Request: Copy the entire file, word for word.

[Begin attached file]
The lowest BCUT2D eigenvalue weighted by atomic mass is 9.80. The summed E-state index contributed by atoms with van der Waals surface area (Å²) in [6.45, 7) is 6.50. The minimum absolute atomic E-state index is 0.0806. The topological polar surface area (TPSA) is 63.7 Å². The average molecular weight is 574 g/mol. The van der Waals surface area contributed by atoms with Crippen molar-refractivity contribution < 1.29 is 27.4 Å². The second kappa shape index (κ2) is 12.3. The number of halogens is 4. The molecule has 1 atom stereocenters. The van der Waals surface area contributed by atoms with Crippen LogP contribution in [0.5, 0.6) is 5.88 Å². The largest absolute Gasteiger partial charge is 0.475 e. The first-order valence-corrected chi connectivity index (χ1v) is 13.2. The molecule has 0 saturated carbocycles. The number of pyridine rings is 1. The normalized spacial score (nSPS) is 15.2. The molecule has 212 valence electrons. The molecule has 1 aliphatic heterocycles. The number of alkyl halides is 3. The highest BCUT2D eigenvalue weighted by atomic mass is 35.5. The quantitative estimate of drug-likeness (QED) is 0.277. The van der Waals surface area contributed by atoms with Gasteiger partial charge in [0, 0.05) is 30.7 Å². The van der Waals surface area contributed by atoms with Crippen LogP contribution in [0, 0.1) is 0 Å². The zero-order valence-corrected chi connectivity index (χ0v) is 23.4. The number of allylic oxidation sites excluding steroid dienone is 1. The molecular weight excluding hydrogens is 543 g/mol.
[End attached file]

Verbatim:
The lowest BCUT2D eigenvalue weighted by atomic mass is 9.80. The summed E-state index contributed by atoms with van der Waals surface area (Å²) in [6.45, 7) is 6.50. The minimum absolute atomic E-state index is 0.0806. The topological polar surface area (TPSA) is 63.7 Å². The average molecular weight is 574 g/mol. The van der Waals surface area contributed by atoms with Crippen molar-refractivity contribution < 1.29 is 27.4 Å². The second kappa shape index (κ2) is 12.3. The number of halogens is 4. The molecule has 1 atom stereocenters. The van der Waals surface area contributed by atoms with Crippen LogP contribution in [0.5, 0.6) is 5.88 Å². The largest absolute Gasteiger partial charge is 0.475 e. The first-order valence-corrected chi connectivity index (χ1v) is 13.2. The molecule has 0 saturated carbocycles. The number of pyridine rings is 1. The normalized spacial score (nSPS) is 15.2. The molecule has 212 valence electrons. The molecule has 1 aliphatic heterocycles. The number of alkyl halides is 3. The highest BCUT2D eigenvalue weighted by atomic mass is 35.5. The quantitative estimate of drug-likeness (QED) is 0.277. The van der Waals surface area contributed by atoms with Gasteiger partial charge in [0, 0.05) is 30.7 Å². The van der Waals surface area contributed by atoms with Crippen LogP contribution in [0, 0.1) is 0 Å². The zero-order valence-corrected chi connectivity index (χ0v) is 23.4. The number of allylic oxidation sites excluding steroid dienone is 1. The molecular weight excluding hydrogens is 543 g/mol.